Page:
I am slowly evolving, moving away from what I used to be to what God has created me in His image to be; a lover of Him and others.  I admit it is hard to cast off the old ways and I understand what Paul suffered through, so entrenched in a philosophy that IT IS your identity!  But that brings me to the point of this article.

I recently read a couple tweets regarding Calvinism from a Calvinist.  This person wrote two tweets saying basically that people who come to embrace Reformed theology need to stay off social media with their beliefs until they have at least two years of delving into the belief system to ensure they are well grounded in that system and in a local church as well.  This, the person states, will help guard against being puffed up in that faith system.  Apparently this person sees a problem in reformed circles with this attitude.  I concur.  I have seen it first hand, since I was one of the people this person warns against.  I didn’t listen.  I was excited about these “new” beliefs.  I had to tell everyone what the Bible “really” said, so they to could understand it.  I was obnoxious, unbearable, unloving, and worse (if that’s possible!).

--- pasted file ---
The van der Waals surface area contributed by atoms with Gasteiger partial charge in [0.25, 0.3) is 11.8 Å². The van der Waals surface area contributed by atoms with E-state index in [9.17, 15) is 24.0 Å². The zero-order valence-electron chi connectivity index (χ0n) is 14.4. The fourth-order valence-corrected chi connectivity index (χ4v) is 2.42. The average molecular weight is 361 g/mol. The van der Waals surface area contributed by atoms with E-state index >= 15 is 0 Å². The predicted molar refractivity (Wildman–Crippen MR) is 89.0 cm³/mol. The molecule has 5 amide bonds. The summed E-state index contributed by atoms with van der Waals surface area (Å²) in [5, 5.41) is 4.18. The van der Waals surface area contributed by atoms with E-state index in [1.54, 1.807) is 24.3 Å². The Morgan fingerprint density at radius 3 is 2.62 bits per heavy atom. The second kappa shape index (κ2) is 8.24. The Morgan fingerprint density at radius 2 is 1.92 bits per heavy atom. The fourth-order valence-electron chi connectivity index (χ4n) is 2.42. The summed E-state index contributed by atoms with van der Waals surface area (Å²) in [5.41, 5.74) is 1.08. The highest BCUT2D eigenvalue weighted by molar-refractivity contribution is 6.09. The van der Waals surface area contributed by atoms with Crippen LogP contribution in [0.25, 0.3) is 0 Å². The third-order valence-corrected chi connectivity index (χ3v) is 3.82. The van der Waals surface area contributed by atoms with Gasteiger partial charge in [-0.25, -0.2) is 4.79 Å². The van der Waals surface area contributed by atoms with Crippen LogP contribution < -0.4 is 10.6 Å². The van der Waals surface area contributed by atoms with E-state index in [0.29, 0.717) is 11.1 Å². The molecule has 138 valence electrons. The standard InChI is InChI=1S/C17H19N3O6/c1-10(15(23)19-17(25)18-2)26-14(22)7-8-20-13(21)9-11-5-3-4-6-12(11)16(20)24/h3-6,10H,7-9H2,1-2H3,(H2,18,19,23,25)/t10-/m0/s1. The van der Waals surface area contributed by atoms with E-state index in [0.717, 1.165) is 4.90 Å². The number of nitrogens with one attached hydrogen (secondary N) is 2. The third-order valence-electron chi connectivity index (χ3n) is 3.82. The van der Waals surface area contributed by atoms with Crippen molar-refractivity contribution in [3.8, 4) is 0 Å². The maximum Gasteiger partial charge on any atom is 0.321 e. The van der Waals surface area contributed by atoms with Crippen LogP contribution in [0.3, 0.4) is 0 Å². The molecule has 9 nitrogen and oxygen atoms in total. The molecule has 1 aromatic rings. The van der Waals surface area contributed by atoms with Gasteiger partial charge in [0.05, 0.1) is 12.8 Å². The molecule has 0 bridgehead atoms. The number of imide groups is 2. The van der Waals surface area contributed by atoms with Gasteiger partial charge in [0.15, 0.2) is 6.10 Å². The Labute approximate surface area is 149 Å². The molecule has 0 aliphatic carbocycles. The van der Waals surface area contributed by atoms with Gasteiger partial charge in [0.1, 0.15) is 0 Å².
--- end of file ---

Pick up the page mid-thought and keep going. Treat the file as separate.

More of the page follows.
I remember distinctly trying to figure out how some theologians arrived at their conclusions on scripture texts, when I didn’t see it no matter which way I looked at the texts.  I found myself saying an awful  lot of “what Jesus really means is/what Paul really means is, what God really said is….  Why?  because my new belief system (reformed/Calvinist theology didn’t come together as easily as I had been led to believe.